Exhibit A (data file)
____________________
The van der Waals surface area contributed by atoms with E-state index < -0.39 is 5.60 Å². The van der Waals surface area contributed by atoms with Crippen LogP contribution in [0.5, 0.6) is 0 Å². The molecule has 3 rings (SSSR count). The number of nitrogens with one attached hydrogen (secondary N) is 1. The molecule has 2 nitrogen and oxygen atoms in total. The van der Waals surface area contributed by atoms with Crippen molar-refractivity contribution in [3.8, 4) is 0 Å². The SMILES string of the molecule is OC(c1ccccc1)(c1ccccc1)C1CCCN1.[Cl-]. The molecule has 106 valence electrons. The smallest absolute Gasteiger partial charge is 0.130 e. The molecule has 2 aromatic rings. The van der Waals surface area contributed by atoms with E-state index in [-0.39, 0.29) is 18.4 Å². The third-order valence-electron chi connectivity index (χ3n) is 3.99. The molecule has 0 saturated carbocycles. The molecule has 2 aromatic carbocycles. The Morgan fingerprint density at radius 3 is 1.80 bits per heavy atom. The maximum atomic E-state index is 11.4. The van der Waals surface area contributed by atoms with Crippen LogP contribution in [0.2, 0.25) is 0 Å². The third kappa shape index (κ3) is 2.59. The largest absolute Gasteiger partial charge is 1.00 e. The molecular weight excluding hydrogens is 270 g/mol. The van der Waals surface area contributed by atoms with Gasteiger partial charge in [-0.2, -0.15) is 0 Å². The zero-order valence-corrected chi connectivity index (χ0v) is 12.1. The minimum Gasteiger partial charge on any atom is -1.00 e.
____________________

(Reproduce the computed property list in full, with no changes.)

The van der Waals surface area contributed by atoms with E-state index < -0.39 is 5.60 Å². The van der Waals surface area contributed by atoms with Crippen LogP contribution in [0.5, 0.6) is 0 Å². The molecule has 3 rings (SSSR count). The number of nitrogens with one attached hydrogen (secondary N) is 1. The molecule has 2 nitrogen and oxygen atoms in total. The van der Waals surface area contributed by atoms with Crippen molar-refractivity contribution in [3.8, 4) is 0 Å². The SMILES string of the molecule is OC(c1ccccc1)(c1ccccc1)C1CCCN1.[Cl-]. The molecule has 106 valence electrons. The smallest absolute Gasteiger partial charge is 0.130 e. The molecule has 2 aromatic rings. The van der Waals surface area contributed by atoms with E-state index in [-0.39, 0.29) is 18.4 Å². The third-order valence-electron chi connectivity index (χ3n) is 3.99. The molecule has 0 saturated carbocycles. The molecule has 2 aromatic carbocycles. The Morgan fingerprint density at radius 3 is 1.80 bits per heavy atom. The maximum atomic E-state index is 11.4. The van der Waals surface area contributed by atoms with Crippen LogP contribution in [0.2, 0.25) is 0 Å². The third kappa shape index (κ3) is 2.59. The largest absolute Gasteiger partial charge is 1.00 e. The molecular weight excluding hydrogens is 270 g/mol. The van der Waals surface area contributed by atoms with Gasteiger partial charge in [-0.2, -0.15) is 0 Å². The zero-order valence-corrected chi connectivity index (χ0v) is 12.1. The minimum Gasteiger partial charge on any atom is -1.00 e.